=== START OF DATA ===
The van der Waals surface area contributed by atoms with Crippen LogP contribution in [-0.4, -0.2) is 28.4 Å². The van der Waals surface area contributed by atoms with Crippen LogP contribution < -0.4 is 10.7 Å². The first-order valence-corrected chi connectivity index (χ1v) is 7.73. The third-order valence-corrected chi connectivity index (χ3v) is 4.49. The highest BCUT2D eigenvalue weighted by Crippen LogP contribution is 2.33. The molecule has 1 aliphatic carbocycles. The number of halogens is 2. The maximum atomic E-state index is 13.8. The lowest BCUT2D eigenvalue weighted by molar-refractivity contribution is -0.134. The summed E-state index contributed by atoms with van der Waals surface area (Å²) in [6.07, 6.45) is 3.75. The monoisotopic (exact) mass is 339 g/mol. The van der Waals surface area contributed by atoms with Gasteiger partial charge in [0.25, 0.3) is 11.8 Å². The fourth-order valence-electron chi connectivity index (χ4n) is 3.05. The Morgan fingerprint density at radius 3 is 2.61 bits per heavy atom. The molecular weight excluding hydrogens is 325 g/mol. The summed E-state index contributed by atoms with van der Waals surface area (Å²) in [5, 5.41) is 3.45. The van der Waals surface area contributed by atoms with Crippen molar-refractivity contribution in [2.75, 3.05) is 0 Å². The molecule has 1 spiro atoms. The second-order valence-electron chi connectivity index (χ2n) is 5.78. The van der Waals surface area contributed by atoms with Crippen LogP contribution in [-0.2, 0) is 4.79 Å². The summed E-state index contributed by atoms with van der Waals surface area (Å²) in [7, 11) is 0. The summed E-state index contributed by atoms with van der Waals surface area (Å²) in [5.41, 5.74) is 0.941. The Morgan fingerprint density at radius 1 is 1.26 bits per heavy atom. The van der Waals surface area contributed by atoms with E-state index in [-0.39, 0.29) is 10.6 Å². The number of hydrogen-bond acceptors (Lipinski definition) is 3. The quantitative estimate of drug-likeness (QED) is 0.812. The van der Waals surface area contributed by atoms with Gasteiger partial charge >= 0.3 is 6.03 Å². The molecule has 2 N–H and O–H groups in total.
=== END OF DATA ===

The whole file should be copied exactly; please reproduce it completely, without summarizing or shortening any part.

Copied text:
The van der Waals surface area contributed by atoms with Crippen LogP contribution in [-0.4, -0.2) is 28.4 Å². The van der Waals surface area contributed by atoms with Crippen LogP contribution < -0.4 is 10.7 Å². The first-order valence-corrected chi connectivity index (χ1v) is 7.73. The third-order valence-corrected chi connectivity index (χ3v) is 4.49. The highest BCUT2D eigenvalue weighted by Crippen LogP contribution is 2.33. The molecule has 1 aliphatic carbocycles. The number of halogens is 2. The maximum atomic E-state index is 13.8. The lowest BCUT2D eigenvalue weighted by molar-refractivity contribution is -0.134. The summed E-state index contributed by atoms with van der Waals surface area (Å²) in [6.07, 6.45) is 3.75. The monoisotopic (exact) mass is 339 g/mol. The van der Waals surface area contributed by atoms with Gasteiger partial charge in [0.25, 0.3) is 11.8 Å². The fourth-order valence-electron chi connectivity index (χ4n) is 3.05. The Morgan fingerprint density at radius 3 is 2.61 bits per heavy atom. The molecular weight excluding hydrogens is 325 g/mol. The summed E-state index contributed by atoms with van der Waals surface area (Å²) in [5, 5.41) is 3.45. The van der Waals surface area contributed by atoms with Crippen molar-refractivity contribution in [2.75, 3.05) is 0 Å². The molecule has 1 spiro atoms. The second-order valence-electron chi connectivity index (χ2n) is 5.78. The van der Waals surface area contributed by atoms with Crippen LogP contribution in [-0.2, 0) is 4.79 Å². The summed E-state index contributed by atoms with van der Waals surface area (Å²) in [7, 11) is 0. The summed E-state index contributed by atoms with van der Waals surface area (Å²) in [5.41, 5.74) is 0.941. The Morgan fingerprint density at radius 1 is 1.26 bits per heavy atom. The van der Waals surface area contributed by atoms with E-state index in [-0.39, 0.29) is 10.6 Å². The number of hydrogen-bond acceptors (Lipinski definition) is 3. The quantitative estimate of drug-likeness (QED) is 0.812. The van der Waals surface area contributed by atoms with Gasteiger partial charge >= 0.3 is 6.03 Å². The molecule has 2 N–H and O–H groups in total.